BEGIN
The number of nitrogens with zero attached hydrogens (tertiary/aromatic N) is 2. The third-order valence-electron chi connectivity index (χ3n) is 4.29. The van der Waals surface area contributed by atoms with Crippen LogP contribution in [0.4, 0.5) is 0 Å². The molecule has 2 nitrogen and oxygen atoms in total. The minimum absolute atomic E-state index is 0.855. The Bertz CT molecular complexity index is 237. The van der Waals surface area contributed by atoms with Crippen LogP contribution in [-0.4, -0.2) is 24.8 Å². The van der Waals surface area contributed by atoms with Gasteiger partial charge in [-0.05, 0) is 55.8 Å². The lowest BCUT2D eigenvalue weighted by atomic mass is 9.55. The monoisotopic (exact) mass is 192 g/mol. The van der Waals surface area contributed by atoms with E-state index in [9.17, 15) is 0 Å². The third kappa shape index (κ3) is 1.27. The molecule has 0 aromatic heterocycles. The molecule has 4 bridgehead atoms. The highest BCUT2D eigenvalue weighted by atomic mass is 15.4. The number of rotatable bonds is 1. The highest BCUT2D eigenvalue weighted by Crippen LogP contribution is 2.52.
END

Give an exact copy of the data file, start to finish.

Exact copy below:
The number of nitrogens with zero attached hydrogens (tertiary/aromatic N) is 2. The third-order valence-electron chi connectivity index (χ3n) is 4.29. The van der Waals surface area contributed by atoms with Crippen LogP contribution in [0.4, 0.5) is 0 Å². The molecule has 2 nitrogen and oxygen atoms in total. The minimum absolute atomic E-state index is 0.855. The Bertz CT molecular complexity index is 237. The van der Waals surface area contributed by atoms with Crippen LogP contribution in [-0.4, -0.2) is 24.8 Å². The van der Waals surface area contributed by atoms with Gasteiger partial charge in [-0.05, 0) is 55.8 Å². The lowest BCUT2D eigenvalue weighted by atomic mass is 9.55. The monoisotopic (exact) mass is 192 g/mol. The van der Waals surface area contributed by atoms with E-state index in [9.17, 15) is 0 Å². The third kappa shape index (κ3) is 1.27. The molecule has 0 aromatic heterocycles. The molecule has 4 bridgehead atoms. The highest BCUT2D eigenvalue weighted by atomic mass is 15.4. The number of rotatable bonds is 1. The highest BCUT2D eigenvalue weighted by Crippen LogP contribution is 2.52.